The medical evidence leads one to believe that Oswald's rifle played no role in the shooting and that all the evidence that seems to link Oswald to the shooting was in fact planted. The only evidence that might conclusively show whether bullet 399 and the two fragments traced to Oswald's rifle were actually involved in the wounding of either victim is the spectrographic and neutron activation analyses, and they are withheld from the public. One need not be an expert analyst to deduce that the government would hardly suppress this evidence if it corroborated its account of the assassination. The only credible explanation for the suppression of this crucial scientific evidence is that it must establish conclusively what the medical evidence established to but a reasonable degree -- that Oswald's rifle played no role in the shooting.
The evidence of the rifle, the cartridge cases, and the bullets is significant because it creates the powerful assumption that Oswald was the assassin. The medical evidence, in disassociating Oswald's rifle from the crime, makes it apparent that unknown persons deliberately planted the recovered ballistic items with the intention of leaving evidence that would point to Oswald as the murderer. Such planting of evidence does not necessarily imply an enormous conspiracy, as some of the Commission's defenders have suggested. Two accomplices, one at the Book Depository and one at Parkland Hospital, are all that would have been required. Conditions at both sites were so chaotic at the time that such accomplices could easily have escaped detection.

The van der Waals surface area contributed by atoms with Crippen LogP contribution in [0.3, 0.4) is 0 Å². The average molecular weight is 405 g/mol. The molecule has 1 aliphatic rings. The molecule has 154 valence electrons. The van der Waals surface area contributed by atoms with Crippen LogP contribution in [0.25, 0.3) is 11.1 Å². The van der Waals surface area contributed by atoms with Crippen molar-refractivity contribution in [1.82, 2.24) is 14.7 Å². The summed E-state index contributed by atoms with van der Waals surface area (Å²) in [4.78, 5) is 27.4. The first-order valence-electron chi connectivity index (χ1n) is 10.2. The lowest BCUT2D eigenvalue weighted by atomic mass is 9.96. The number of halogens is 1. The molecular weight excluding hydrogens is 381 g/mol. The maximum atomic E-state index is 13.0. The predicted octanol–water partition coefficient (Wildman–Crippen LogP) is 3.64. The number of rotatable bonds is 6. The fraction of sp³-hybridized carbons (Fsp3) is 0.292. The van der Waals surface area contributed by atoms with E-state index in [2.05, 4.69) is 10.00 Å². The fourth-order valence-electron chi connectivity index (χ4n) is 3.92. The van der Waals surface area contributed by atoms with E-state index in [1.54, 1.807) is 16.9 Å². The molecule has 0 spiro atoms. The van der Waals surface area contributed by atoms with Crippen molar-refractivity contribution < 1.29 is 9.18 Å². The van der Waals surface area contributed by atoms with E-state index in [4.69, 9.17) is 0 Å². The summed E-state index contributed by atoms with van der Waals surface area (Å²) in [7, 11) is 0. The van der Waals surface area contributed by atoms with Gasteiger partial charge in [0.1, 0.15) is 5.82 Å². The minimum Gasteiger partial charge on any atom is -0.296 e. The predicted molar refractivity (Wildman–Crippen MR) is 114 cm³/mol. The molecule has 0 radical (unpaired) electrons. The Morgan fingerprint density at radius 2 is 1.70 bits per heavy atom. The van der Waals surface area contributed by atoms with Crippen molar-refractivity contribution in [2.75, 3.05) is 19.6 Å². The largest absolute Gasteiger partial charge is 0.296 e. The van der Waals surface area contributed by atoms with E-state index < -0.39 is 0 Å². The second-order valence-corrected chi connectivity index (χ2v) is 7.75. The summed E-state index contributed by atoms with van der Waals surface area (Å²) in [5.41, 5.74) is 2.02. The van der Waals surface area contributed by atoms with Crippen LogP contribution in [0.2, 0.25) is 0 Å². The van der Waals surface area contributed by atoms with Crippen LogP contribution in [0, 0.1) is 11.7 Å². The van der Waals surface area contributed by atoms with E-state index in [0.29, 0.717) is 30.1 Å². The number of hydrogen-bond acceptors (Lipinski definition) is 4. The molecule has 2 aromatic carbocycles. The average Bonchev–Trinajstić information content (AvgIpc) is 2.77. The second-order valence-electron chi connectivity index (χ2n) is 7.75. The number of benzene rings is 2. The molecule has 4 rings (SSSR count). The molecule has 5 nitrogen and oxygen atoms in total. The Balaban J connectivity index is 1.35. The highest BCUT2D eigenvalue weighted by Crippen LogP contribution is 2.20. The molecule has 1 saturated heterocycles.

Once it is established that Oswald's rifle was not involved in the shooting, there is not a shred of tangible or credible evidence to indicate that Oswald was the assassin. The evidence proves exactly the opposite.
The circumstantial evidence relating to Oswald himself is almost entirely exculpatory. Every element of it was twisted by the Commission to fit the preconceived conclusion of Oswald's guilt. I have documented that, through its staff and its Report, the Commission: